Russia Readying Tank-Killing Robots for Donbas, Claims Former Space Chief
Russia is preparing to field its Marker unmanned ground vehicle to counter the Western battle tanks arriving in Ukraine.
Four Markers, armed with anti-tank missiles, will be deployed in Ukraine’s Donbas region to “destroy the Abrams and Leopards,” claimed military advisor Dmitry Rogozin to state-owned RIA Novosti.
The former director general of the Roscosmos Russian state space agency explained that the state-of-the-art vehicle’s electronic catalog, after being fed with the tanks’ images, allows it to automatically recognize and strike them.
Possible Vulnerabilities of Western Tanks
Citing military expert Viktor Murakhovsky, the Russian outlet noted that the country’s terrain would force the tanks to operate close to adversaries, increasing the odds of their armor being breached.
“NATO tanks will have to operate in Ukraine at combat ranges of less than 1,500 meters (4,921 feet) due to terrain features, while their armor is adapted for ranges of more than 2,000 meters (6,562 feet),” Murakhovsky said, adding that the tanks’ large size adds to their vulnerability against anti-tank weapons.
Developers of the Marker upgraded the system for reconnaissance and intelligence-gathering roles in 2021, equipping it with the ability to communicate with a group of ground robots.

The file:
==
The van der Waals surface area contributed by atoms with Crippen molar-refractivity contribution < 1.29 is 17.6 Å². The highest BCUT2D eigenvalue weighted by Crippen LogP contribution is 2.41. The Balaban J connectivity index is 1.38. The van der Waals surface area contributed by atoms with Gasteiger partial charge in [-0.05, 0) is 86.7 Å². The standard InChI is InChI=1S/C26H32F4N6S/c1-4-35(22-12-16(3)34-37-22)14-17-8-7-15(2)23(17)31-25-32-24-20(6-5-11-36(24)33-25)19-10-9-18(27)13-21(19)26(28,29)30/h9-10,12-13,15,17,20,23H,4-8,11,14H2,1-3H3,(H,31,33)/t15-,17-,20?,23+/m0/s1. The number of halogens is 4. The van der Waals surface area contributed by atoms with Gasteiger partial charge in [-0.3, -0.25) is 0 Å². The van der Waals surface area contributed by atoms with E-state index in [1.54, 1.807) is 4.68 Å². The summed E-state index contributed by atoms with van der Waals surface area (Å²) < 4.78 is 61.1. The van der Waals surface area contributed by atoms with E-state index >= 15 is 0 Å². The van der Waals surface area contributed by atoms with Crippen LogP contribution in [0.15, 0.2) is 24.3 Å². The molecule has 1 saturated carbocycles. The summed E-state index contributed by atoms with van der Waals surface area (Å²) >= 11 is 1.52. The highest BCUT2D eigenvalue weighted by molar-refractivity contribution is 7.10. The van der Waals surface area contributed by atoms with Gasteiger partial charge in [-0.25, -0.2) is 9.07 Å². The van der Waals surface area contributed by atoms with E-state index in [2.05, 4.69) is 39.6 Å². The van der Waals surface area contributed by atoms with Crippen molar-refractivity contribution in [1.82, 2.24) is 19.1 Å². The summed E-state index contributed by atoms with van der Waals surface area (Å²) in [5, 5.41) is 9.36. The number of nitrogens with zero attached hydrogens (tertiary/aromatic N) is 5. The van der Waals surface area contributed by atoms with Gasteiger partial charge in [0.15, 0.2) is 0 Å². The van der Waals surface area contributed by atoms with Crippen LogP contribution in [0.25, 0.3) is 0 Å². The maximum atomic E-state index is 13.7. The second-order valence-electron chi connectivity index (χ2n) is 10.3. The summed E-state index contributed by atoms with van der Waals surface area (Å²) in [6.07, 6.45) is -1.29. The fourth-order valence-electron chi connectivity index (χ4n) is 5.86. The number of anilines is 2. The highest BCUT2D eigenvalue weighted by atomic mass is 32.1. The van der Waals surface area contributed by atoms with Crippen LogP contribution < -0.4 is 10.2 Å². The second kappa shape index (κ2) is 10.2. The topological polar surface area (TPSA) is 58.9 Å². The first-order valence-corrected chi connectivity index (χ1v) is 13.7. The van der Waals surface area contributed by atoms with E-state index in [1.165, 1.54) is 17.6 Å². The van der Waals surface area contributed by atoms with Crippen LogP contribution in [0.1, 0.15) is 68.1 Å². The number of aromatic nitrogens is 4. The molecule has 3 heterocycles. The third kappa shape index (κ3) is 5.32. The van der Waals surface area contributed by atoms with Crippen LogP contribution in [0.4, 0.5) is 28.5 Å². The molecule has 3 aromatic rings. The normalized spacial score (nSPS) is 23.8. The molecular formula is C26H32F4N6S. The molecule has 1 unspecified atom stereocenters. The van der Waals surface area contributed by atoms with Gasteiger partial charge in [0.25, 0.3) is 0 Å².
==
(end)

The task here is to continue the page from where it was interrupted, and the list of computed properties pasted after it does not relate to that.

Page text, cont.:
The three-ton tracked platform was also slated to be equipped with counter-drone capabilities such as radio electronic jamming and capturing networks.
A ‘Public Relations Stunt’
Doubting the platform’s effectiveness on the battlefield, adjunct senior fellow at the Center for New American Security Samuel Bendett told Task and Purpose that the “Marker was always presented as a proof of concept, a flagship project for general artificial intelligence applications.”
“It may have gone through classified testing that we are not privy to,” Bendett said. “But Donbas is not a controlled environment. It’s saturated with weapons and countermeasures.”
Bendett also questioned the logic behind deploying just four vehicles on the battlefield, calling it a “public relations stunt.”